Judy Blume, Jew-dy Blume

BlumeRemember the good ole’ days of Middle School? Oy Gevalt! Don’t remind me!  Unibrows are out of control and you have been to 20 Bat Mitzvahs, and still no one has asked you to slow dance.  Through these tumultuous times, there was one woman who got it all—Judy Blume.

For young American girls, Judy Blume, is something of a hero.  She authored books like Tiger Eyes (1981) and Summer Sisters (1998) that cover a range of topics from puberty to relationships to sex.  For pre-teens, Blume’s books double as entertainment and a biblical guide for navigating the rocky waters of life, and though these “bibles” speak a universal language, Jewish themes seep through the sheepskin.  Her most popular novel, Are You There God? It’s Me, Margaret (1970) tackles the issue of understanding religious identity and relationships to God—Issues that hit close to home for Blume, who was born in 1938 as Judith Sussman to Esther Rosenfeld and Rudolph Sussman in Elizabeth, New Jersey.

Growing up, Blume attended Synagogue, but didn’t understand much of what was going on, as it was all Yiddish to her!  Most of her aunts and uncles passed away during her youth, so she attributes much of her philosophies on religion to the fact that her family seemed to be in a perpetual state of Shiva sitting.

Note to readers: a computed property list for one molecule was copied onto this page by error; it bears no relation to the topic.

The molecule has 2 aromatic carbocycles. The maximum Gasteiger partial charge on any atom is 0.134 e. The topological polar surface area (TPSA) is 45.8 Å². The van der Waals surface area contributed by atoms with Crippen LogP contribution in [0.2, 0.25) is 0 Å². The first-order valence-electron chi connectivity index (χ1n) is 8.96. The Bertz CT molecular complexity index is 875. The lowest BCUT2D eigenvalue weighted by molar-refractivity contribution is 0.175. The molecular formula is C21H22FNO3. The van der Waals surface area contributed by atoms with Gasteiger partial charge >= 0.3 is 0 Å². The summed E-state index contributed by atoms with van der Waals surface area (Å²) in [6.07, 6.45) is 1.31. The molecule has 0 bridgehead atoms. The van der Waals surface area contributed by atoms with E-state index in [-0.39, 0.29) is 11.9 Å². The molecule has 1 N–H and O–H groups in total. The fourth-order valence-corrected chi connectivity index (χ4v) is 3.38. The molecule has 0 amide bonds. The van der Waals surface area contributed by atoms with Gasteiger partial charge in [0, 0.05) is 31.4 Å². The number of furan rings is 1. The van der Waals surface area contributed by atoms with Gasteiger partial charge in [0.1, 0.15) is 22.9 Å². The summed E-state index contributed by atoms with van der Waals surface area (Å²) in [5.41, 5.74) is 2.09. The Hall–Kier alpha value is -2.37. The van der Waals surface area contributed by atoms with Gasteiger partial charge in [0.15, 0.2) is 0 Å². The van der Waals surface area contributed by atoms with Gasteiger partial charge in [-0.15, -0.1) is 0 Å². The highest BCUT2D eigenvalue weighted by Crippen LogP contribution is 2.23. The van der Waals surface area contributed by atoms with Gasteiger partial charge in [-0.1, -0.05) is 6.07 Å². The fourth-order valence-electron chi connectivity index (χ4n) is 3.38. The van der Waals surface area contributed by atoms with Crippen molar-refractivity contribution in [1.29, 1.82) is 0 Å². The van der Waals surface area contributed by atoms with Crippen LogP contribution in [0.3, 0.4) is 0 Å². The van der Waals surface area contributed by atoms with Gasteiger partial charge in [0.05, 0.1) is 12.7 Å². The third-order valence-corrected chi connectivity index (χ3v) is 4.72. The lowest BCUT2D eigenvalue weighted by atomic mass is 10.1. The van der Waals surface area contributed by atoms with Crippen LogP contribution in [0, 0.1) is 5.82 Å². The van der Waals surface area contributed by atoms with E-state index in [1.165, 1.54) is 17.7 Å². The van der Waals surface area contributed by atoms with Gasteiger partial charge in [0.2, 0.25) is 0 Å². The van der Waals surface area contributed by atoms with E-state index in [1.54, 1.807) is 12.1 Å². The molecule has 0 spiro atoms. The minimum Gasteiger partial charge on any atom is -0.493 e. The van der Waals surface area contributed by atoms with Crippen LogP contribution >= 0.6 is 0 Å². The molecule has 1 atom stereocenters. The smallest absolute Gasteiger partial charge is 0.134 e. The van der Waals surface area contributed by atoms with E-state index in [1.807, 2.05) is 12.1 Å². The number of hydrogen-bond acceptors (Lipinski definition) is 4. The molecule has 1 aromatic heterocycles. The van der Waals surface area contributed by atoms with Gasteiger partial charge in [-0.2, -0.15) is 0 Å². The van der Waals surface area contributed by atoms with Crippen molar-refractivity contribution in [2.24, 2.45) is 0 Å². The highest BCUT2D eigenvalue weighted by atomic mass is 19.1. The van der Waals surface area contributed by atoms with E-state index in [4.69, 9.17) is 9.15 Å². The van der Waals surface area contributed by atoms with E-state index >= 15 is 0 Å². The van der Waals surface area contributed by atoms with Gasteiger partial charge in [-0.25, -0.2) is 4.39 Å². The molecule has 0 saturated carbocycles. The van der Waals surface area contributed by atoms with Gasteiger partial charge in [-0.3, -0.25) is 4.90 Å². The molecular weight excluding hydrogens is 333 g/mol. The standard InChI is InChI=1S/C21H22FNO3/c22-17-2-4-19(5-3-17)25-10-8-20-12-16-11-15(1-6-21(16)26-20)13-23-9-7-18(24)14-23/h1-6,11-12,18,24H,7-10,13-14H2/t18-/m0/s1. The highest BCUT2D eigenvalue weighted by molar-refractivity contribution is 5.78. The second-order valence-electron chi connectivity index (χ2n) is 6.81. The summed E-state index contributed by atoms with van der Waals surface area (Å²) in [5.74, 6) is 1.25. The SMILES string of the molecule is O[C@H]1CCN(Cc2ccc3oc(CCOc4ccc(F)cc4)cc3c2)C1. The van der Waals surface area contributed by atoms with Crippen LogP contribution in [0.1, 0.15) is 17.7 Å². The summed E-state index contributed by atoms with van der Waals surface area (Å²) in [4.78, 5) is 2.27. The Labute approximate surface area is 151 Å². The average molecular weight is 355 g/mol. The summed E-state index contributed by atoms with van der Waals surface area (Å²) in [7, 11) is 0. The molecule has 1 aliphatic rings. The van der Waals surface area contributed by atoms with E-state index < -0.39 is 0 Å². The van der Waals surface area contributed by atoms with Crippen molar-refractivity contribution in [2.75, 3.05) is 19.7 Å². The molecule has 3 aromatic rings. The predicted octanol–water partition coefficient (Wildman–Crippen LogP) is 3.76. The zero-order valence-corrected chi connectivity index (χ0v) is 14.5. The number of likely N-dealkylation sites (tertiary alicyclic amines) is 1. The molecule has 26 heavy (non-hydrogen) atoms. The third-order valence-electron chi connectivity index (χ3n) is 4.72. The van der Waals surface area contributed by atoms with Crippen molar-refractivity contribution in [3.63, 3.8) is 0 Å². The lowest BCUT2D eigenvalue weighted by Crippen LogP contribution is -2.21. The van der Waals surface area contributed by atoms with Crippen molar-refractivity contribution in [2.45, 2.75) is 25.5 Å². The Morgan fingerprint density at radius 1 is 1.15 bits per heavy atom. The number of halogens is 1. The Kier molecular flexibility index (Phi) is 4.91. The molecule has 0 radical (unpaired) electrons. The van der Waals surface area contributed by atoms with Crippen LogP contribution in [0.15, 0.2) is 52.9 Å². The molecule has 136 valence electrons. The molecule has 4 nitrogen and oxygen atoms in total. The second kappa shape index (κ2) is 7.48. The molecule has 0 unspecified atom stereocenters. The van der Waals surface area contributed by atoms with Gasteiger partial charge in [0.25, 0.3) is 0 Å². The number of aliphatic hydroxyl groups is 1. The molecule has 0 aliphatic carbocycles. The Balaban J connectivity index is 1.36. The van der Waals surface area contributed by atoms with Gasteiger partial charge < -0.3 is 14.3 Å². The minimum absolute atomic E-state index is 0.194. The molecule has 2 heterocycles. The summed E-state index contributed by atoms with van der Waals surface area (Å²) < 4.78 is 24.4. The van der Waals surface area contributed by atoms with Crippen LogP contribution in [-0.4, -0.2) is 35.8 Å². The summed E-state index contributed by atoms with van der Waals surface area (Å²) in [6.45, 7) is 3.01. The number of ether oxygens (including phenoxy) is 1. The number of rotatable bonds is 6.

Blume grew up culturally Jewish, but like the character of Margaret, God was more of a personal confidante, rather than an omniscient religious being.  Confidante or not, Blume could not escape the wrath of Jewish guilt, and when she fell for a goy named Fred in ninth grade, she was told it was okay, “since they weren’t getting married.”  Story of every Jewish girl’s life.

Coming from a Jewish community, but having gentile friends and boyfriends at school, made the world seem split between two faiths (Judaism and Christianity) for the young Blume. This limbo between religions was the inspiration for Are You There God? It’s Me, Margaret, where the protagonist sixth grader tries to reconcile her half Jewish and half Christian identity, all the while waiting for her own red sea to rise (her period ahem ahem).

Blume’s heritage and understanding of the trials and tribulations of being a young adult made her a best-seller amongst Jewish girls, so it’s no wonder that every girl at JCA Shalom sleepaway had their Judy Blume paperbacks nestled between their Lisa Frank folders!

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